Drivers of response to extreme weather warnings among marine fishermen
Extreme weather events, such as storms and cyclones, pose dire occupational hazards in marine fishing. Thus, warnings against such events can reduce risks to the life and property of fishing communities. This study is an attempt to assess the factors driving fishermen’s decision to respond to weather warnings. Mixed methods, such as exploratory fieldwork, literature review, and focus group discussions, helped in identifying the available weather warnings and hypothesizing the probable factors influencing response to the warnings in the marine fishing community in Maharashtra, India. The plausible drivers of response include perceived potential risk, credibility of the warning and its disseminators, community social capital, and other demographic characteristics. Data from a household survey, comprising 601 fishermen, is used to empirically test the hypotheses. The results suggest that trust in the source and disseminator of the warning is related to higher response rates. There is heterogeneity in the role of community social capital as a motivator to respond. Further, fishermen perceiving traditional information to be more reliable are less likely to respond frequently to the warnings. The findings of the study are relevant for designing interventions which can prompt high response rates to weather warnings from fishermen.
We are thankful to the participants of the group discussions and survey for their time and enthusiasm. We would also like to thank Mr. Dineshkumar Singh (Tata Consultancy Services - Innovation Lab Mumbai) for his help in identifying the weather warnings available to the community.
This work is supported by the Department of Science and Technology, Government of India [11DST078].
- Agrawal A (1995) Dismantling the divide between indigenous and scientific knowledge. Dev Chang 26:413–439. https://doi.org/10.1111/j.1467-7660.1995.tb00560.x CrossRefGoogle Scholar
- Anderson-Berry L, Achilles T, Panchuk S et al (2018) Sending a message: how significant events have influenced the warnings landscape in Australia. Int J Disaster Risk Reduct. https://doi.org/10.1016/j.ijdrr.2018.03.005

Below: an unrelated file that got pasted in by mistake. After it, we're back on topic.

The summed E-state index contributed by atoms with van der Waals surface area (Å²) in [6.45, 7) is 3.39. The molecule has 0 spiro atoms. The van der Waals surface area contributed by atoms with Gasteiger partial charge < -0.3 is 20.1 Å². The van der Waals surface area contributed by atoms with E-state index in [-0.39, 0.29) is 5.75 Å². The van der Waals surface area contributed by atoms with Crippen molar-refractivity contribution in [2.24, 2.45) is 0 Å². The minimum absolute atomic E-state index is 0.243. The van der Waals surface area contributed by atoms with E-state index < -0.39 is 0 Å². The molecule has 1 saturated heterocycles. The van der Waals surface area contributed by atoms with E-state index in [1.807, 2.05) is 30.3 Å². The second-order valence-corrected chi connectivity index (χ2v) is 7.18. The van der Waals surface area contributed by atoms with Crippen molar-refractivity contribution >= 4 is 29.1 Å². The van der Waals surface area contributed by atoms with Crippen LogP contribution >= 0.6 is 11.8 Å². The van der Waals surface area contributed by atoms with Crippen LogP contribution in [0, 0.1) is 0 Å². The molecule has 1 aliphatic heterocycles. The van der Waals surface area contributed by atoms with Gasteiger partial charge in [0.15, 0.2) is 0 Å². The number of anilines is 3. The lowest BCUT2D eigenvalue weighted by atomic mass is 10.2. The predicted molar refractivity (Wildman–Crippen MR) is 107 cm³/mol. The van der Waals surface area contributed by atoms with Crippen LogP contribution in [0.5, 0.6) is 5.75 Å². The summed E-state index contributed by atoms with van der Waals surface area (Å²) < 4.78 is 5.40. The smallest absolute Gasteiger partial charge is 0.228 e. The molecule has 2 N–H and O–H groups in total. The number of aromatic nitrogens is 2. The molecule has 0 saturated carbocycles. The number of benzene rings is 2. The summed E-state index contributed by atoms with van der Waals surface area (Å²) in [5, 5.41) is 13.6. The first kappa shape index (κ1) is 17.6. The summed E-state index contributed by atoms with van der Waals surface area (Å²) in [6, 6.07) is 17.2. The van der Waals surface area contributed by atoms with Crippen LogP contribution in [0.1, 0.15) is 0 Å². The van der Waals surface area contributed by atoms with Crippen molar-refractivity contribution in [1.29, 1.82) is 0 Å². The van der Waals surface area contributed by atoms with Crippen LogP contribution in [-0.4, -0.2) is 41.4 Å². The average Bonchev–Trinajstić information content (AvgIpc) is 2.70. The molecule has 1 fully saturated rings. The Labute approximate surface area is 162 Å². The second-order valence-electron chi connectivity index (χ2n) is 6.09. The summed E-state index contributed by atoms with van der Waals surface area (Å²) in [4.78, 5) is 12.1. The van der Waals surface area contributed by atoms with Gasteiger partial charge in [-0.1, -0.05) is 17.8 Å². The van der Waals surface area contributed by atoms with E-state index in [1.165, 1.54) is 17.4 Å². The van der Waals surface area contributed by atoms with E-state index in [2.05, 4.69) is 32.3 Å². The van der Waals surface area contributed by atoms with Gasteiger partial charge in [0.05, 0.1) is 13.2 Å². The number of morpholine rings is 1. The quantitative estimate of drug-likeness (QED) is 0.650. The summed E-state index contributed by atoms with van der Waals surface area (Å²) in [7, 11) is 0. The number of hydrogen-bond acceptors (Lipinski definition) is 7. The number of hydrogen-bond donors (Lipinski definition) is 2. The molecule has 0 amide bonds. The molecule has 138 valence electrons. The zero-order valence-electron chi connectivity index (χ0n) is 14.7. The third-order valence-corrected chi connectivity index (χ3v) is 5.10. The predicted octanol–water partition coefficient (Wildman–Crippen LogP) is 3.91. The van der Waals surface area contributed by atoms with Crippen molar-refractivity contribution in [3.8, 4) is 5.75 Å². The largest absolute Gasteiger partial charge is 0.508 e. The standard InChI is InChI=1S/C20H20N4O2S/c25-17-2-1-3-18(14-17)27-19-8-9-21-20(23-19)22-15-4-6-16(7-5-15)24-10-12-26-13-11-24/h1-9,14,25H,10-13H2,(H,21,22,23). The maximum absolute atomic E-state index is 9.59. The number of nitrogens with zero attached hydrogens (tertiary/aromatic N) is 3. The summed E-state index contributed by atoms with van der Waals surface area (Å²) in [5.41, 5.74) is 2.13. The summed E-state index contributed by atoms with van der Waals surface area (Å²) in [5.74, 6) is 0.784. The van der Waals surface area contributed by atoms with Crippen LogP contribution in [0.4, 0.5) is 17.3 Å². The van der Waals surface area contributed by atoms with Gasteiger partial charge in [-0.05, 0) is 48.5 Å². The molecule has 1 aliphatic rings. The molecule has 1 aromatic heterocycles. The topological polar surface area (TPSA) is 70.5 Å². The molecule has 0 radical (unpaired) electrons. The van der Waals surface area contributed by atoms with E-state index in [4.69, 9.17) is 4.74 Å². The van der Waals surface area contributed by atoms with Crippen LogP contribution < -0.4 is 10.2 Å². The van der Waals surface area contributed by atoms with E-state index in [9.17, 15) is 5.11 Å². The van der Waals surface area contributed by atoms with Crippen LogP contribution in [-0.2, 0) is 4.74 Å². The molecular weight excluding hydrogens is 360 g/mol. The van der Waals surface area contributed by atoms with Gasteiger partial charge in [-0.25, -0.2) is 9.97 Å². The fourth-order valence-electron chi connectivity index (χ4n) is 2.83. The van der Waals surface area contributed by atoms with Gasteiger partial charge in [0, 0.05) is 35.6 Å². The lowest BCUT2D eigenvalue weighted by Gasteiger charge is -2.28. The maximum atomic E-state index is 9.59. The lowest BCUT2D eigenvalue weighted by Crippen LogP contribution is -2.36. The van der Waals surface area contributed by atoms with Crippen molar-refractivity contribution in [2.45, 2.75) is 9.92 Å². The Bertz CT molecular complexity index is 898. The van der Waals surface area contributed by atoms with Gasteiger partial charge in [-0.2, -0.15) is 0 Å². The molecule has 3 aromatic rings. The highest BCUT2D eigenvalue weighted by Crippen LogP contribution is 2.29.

- CMFRI (2010) India marine fisheries census 2010. CMFRI, KochiGoogle Scholar
- Fan S, Chen-Kang C, Mukherjee A (2005) Rural and urban dynamics and poverty: evidence from China and India. FCND discussion papers 196, International Food Policy Research Institute (IFPRI), Washington DCGoogle Scholar
- Grothmann T, Patt A (2005) Adaptive capacity and human cognition: the process of individual adaptation to climate change. Glob Environ Chang 15:199–213. https://doi.org/10.1016/j.gloenvcha.2005.01.002
- H. John Heinz Center for Science Economics and the Environment (2000) The hidden costs of coastal hazards: implications for risk assessment and mitigation. Island Press, Washington, D.C.Google Scholar
- IPCC (2012) Managing the risks of extreme events and disasters to advance climate change adaptation. A Special Report of Working Groups I and II of the Intergovernmental Panel on Climate Change. Cambridge University Press, CambridgeGoogle Scholar
- Mileti D (1995) Factors related to flood warning response. US-Italy Research Workshop on the Hydrometeorology, Impacts, and Management of Extreme Floods, Perugia, pp 1–17Google Scholar
- Nirmale V (2001) Indigenous knowledge in management of marine fisheries in Maharashtra. Dissertation, Central Institute of Fisheries EducationGoogle Scholar
- Paul SK (2011) Determinants of evacuation response to cyclone warning in coastal areas of Bangladesh: a comparative study. Orient Geogr 55:57–83Google Scholar
- Paul SK, Routray JK (2013) An analysis of the causes of non-responses to cyclone warnings and the use of indigenous knowledge for cyclone forecasting in Bangladesh. In: Filho WL (ed) Climate change and disaster risk management, climate change management. Springer, Berlin, pp 15–39Google Scholar
- Powell SW, O’Hair HD (2008) Communicating weather information to the public: people’s reactions and understandings of weather information and terminology. In: Preprints, 3rd Symposium on Policy and Socioeconomic Impacts. American Meteorological Society, New Orleans, LouisianaGoogle Scholar
- Sarkar S, Mehta BS (2010) Income inequality in India: pre- and post-reform periods. Econ Polit Wkly 45:45–55Google Scholar
- Sharma U, Patwardhan A, Patt AG (2013) Education as a determinant of response to cyclone warnings: evidence from coastal zones in India. Ecol Soc 18. https://doi.org/10.5751/ES-05439-180218